Pre-Approval vs. Pre-Qualification

Now that you’ve decided to embark on the journey of purchasing your first home, let’s look into the necessary steps required to receive a mortgage. When it comes to mortgages, a good place to start is by learning about the process of pre-qualification and the process of pre-approval. In addition, how do you know when you’re ready to apply for either?

Although pre-approval and pre-qualification may sound relatively similar, there are some fundamental differences as they both represent different parts of the same process. Pre-qualification begins with providing a clear financial history to give to your banker or lender. This will include your current income, and any assets you may have. It will also require you to disclose any outstanding debt. Once you’ve provided the appropriate information, your lender will decide your eligibility and a potential loan amount. Be mindful, that you may not receive any sort of rough estimation when it comes to an allotted monetary value. Your lender is simply testing your eligibility at this juncture, and is not required to give you an estimate.

Pre-qualification is a less formal process than pre-approval. In the pre-qualification stage, you will not be required to verify any of the information you provide. To be clear, you will need to do this moving forward, but it is not pertinent to getting pre-qualified. Pre-qualification is merely a predecessor to the formal process, and is usually reported using estimates.

Depending on your specific needs, pre-qualification may not be necessary, but can certainly be helpful. First time homebuyers in particular may want to take advantage of utilizing the pre-qualification process. Usually, first time homebuyers are not positioned to know what their potential mortgage may be. Going through the pre-qualification process may help you conclude whether or not your financial standing is ideal for home ownership.

It is important to note that while getting pre-qualified may be useful, it is not always a necessary step to getting pre-approved. The process of pre-approval will require formal documents, and therefore, will be more time consuming. To be pre-approved, you will need to provide important documents such as tax returns and bank statements. Lenders will want to verify this information in addition to getting an accurate credit report and a history of your ability to make payments on time. This may include W-2 forms and/or paystubs. You will be required to make sure all of these documents are official and verifiable.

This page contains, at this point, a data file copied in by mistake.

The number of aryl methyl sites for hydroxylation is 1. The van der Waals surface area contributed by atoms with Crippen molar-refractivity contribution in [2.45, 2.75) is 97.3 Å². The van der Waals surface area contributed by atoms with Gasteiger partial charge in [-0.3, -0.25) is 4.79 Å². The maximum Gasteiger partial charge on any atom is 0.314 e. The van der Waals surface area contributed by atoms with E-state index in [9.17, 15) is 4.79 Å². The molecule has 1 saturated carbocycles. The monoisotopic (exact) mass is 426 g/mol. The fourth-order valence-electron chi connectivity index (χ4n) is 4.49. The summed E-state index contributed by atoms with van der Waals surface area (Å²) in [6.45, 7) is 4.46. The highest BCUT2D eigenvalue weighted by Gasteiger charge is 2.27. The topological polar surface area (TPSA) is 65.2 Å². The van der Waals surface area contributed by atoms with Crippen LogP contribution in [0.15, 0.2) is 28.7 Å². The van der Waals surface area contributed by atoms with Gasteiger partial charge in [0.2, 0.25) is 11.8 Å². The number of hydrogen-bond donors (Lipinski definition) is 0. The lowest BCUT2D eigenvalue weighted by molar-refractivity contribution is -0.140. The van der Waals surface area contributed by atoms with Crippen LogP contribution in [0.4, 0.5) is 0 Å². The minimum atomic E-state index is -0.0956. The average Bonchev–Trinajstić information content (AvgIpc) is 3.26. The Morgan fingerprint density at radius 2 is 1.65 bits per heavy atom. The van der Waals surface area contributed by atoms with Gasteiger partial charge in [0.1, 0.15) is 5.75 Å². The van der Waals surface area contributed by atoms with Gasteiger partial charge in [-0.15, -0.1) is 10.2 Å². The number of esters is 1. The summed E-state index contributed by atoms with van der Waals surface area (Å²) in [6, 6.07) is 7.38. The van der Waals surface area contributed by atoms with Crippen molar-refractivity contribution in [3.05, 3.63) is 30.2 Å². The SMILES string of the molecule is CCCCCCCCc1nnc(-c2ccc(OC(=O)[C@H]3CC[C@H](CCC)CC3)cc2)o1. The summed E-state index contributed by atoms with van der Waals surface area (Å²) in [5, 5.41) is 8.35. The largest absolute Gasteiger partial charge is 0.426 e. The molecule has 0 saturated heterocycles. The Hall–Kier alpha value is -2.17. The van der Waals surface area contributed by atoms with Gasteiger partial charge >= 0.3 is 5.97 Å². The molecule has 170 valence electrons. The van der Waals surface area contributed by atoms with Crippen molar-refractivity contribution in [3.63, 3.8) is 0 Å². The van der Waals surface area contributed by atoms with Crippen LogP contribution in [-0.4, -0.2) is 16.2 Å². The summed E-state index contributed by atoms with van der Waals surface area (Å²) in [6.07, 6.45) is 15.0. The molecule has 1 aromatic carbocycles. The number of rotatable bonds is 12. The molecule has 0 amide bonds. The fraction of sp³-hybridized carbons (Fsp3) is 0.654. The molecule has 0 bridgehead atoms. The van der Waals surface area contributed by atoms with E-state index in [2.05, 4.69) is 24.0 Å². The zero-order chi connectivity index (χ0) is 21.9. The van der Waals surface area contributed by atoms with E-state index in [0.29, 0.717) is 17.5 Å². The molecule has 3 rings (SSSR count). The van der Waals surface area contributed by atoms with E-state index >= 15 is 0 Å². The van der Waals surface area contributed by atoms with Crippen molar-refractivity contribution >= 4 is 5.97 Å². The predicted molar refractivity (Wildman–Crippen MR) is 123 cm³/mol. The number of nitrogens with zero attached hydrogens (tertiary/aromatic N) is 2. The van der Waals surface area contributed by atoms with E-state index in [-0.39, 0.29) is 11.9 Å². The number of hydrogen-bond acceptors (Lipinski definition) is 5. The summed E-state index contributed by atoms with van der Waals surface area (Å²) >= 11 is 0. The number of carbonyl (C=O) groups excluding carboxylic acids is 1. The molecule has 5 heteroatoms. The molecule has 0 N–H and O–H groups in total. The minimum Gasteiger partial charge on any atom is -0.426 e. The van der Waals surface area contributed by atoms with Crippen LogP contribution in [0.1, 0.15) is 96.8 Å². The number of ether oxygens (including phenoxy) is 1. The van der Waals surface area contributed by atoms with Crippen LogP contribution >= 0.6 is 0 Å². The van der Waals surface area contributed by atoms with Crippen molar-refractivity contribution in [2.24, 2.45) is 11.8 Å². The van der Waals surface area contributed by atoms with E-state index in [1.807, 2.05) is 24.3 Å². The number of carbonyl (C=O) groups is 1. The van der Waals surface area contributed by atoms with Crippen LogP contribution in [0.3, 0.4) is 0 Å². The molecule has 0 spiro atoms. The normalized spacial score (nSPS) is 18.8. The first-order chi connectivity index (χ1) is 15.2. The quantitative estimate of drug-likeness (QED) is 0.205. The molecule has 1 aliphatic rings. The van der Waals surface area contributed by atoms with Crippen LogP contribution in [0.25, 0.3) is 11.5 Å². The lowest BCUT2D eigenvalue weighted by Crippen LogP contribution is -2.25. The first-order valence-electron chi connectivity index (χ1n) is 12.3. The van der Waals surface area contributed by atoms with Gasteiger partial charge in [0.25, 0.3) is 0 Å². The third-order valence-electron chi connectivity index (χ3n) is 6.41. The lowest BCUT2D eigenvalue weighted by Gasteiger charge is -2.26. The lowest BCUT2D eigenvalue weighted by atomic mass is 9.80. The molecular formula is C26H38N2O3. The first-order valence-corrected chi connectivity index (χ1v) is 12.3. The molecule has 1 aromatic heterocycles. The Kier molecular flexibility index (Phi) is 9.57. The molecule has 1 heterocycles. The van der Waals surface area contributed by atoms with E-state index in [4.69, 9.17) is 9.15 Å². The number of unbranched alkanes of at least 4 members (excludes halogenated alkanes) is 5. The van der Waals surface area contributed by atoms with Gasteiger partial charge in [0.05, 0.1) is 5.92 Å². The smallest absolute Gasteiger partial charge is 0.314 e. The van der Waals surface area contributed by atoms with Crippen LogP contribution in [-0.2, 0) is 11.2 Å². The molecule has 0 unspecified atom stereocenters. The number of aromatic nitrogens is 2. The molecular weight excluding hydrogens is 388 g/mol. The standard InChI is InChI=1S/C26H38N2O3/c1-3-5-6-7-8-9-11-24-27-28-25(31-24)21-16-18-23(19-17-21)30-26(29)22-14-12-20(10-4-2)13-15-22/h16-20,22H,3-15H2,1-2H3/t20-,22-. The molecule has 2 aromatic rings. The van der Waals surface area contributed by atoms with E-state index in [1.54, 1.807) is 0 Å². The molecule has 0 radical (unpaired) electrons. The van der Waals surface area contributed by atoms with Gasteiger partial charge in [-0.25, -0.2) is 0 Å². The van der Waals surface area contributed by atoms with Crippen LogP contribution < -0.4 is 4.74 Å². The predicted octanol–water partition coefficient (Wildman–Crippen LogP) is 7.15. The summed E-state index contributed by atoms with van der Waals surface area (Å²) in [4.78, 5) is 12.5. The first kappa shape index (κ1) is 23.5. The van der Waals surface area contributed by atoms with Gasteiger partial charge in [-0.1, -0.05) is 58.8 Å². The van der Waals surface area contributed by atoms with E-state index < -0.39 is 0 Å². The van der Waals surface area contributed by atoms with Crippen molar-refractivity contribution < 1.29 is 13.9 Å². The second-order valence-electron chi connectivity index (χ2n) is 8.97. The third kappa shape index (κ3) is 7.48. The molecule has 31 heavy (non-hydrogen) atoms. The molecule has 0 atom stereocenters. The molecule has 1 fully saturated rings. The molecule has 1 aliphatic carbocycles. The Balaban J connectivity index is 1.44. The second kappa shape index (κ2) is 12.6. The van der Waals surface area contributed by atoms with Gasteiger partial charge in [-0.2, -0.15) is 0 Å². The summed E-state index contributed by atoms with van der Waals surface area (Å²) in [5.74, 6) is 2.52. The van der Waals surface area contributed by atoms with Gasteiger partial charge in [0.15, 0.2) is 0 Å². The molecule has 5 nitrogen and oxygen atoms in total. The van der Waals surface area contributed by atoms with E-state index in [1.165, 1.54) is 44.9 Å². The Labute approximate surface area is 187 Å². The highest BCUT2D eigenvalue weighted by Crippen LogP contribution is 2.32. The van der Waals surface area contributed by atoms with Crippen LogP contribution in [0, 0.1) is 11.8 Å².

This conditional commitment will contain your exact loan amount, in writing. Unlike a pre-qualified estimate, it will be a concrete number that you can guarantee will be provided should you put an offer on a home.

There are various moving parts when it comes to purchasing a home. Sellers and real estate agents alike are looking to maximize their profits. This means, that pre-approved clients will almost always be the smarter choice for home sellers. If you are unable to obtain pre-approval, this will be a potential red flag if the decision comes down to you versus a more qualified buyer. Being pre-approved will showcase to sellers that you are reliable. In a numbers game, it is always best to cover your bases and maximize your appeal as much as you possibly can.

To summarize, the pre-qualification process is helpful for determining your financial standing. First time homebuyers may want to go through pre-qual to simply determine if they’re ready to financially invest in a home. A pre-qualification does not however indicate a commitment, however, so if you’re looking for a way to solidify your standing as a reliable buyer, you will likely find pre-approval more beneficial. Pre-approval is an important step toward securing the home you fall in love with. If you’re still unsure of where to begin, reach out to a reputable lender in your area. Based on your specific needs, they will better help you with an appropriate course of action moving forward.

Back to Articles